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Dopesick : dealers, doctors, and the drug company that addicted America / Beth Macy.

Macy, Beth (author,, narrator.).

Available copies

  • 8 of 8 copies available at Bibliomation.
Location Call Number / Copy Notes Barcode Shelving Location Status Due Date
Bentley Memorial Library - Bolton BCD 362.29 Mac (Text to phone) 33160140225965 Adult Book on CD Available -
Hagaman Memorial Library - East Haven CD 362.29 MAC (Text to phone) 31953144304097 Adult Nonfiction CD Available -
Howard Whittemore Library - Naugatuck AUDIOBOOK CD 362.29 MAC (Text to phone) 34027142229783 Adult Book on CD Available -
Kent Library Association - Kent CD BK 362.29 MAC (Text to phone) 33410133628976 Adult Nonfiction CD Available -
Mark Twain Library Association - Redding AUDIO 362.29 Mac (Text to phone) 33620139933747 Adult Book on CD Available -
Oliver Wolcott Library - Litchfield CD SPOKEN MAC (Text to phone) 36123137651236 Adult Nonfiction CD Available -
Ridgefield Library 362.29 MACY (Text to phone) 34010143706199 Adult Book on CD Available -
Silas Bronson Library - Waterbury A-BKCD 362.2909 MAC (Text to phone) 34005126025427 Adult Book on CD Available -

Record details

Content descriptions

General Note:
Includes a PDF of photos.
Compact discs.
Participant or Performer Note: Read by the author.
Summary, etc.: Beth Macy takes us into the epicenter of America's struggle with opioid addiction and illustrates how this national crisis has persisted for so long.
Subject: Opioid abuse United States
Medication abuse United States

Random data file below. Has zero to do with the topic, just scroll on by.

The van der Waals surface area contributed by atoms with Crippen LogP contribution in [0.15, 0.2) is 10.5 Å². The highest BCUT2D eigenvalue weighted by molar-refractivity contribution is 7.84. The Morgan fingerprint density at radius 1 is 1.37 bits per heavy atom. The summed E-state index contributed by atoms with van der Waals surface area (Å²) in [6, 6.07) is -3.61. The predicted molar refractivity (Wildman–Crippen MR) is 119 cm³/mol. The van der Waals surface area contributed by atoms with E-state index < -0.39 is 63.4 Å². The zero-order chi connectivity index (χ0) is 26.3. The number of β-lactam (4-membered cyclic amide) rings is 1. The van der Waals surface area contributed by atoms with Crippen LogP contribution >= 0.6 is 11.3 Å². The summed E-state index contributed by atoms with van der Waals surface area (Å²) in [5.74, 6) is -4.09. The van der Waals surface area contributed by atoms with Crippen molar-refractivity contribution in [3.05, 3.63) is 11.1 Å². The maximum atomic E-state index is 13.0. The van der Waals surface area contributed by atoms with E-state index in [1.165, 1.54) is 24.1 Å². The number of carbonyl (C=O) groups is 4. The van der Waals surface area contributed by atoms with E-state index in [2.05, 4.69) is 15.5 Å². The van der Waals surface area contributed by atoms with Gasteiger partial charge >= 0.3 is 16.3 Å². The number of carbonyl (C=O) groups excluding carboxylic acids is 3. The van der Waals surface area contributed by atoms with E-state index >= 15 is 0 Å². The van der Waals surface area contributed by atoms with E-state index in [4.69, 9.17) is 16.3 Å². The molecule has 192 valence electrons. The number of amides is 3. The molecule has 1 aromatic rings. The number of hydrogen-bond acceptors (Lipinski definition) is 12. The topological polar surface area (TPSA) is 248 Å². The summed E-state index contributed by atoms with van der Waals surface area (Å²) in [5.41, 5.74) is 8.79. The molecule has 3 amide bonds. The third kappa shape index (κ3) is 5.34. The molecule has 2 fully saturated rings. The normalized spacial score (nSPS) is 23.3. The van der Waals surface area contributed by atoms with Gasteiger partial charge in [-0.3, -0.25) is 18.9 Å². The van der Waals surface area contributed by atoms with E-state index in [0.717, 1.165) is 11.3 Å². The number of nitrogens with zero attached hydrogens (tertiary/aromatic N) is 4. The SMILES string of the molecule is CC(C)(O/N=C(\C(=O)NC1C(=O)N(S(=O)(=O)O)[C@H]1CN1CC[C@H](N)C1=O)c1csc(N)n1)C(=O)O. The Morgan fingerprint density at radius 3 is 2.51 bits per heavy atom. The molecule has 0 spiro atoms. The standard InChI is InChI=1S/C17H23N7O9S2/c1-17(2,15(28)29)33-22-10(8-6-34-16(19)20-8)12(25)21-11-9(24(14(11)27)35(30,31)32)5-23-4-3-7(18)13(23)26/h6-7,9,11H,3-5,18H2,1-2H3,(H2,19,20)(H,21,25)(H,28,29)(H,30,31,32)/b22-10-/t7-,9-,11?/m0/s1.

Oxycodone
Oxycodone abuse United States
Genre: Audiobooks.

Syndetic Solutions - Library Journal Review for ISBN Number 9781549119613
Dopesick : Dealers, Doctors, and the Drug Company That Addicted America
Dopesick : Dealers, Doctors, and the Drug Company That Addicted America
by Macy, Beth
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Library Journal Review

Dopesick : Dealers, Doctors, and the Drug Company That Addicted America

Library Journal


(c) Copyright Library Journals LLC, a wholly owned subsidiary of Media Source, Inc. No redistribution permitted.

"Americans, representing 5 percent of the world's population, consume 80 percent of its opioids." Macy (Factory Man; Truevine) brings that statistic down to the personal level as she relates individual stories of OxyContin use in the United States, while also tracing its regulatory history and legal, medical, and social ramifications. The intertwined factors that have led to today's opioid epidemic play out in stories of health-care providers, patients, pharmaceutical companies, politicians, drug dealers, users, and family members. Starting with her own community of Roanoke, VA, Macy effectively shows how opioid abuse plays no favorites as it works its way into all socioeconomic levels, races, and ethnicities. The accounts of addicts and their families leave no doubt about the power the chemicals hold over the brains they alter. Addicts soon begin using to avoid the symptoms of withdrawal (dopesick) rather than gaining any pleasurable high. Controversies abound over what treatments work. Abstinence versus medication-assisted therapy is an ongoing debate, while profit motives and insurance problems are also factors. VERDICT Macy's use of current research by various experts makes clear how complex the opioid problem is, but the strength of this narrative comes from the people in the day-to-day battle.-Richard Maxwell, -Porter Adventist Hosp. Lib., Denver © Copyright 2018. Library Journals LLC, a wholly owned subsidiary of Media Source, Inc. No redistribution permitted.

Syndetic Solutions - CHOICE_Magazine Review for ISBN Number 9781549119613
Dopesick : Dealers, Doctors, and the Drug Company That Addicted America
Dopesick : Dealers, Doctors, and the Drug Company That Addicted America
by Macy, Beth
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CHOICE_Magazine Review

Dopesick : Dealers, Doctors, and the Drug Company That Addicted America

CHOICE


Copyright American Library Association, used with permission.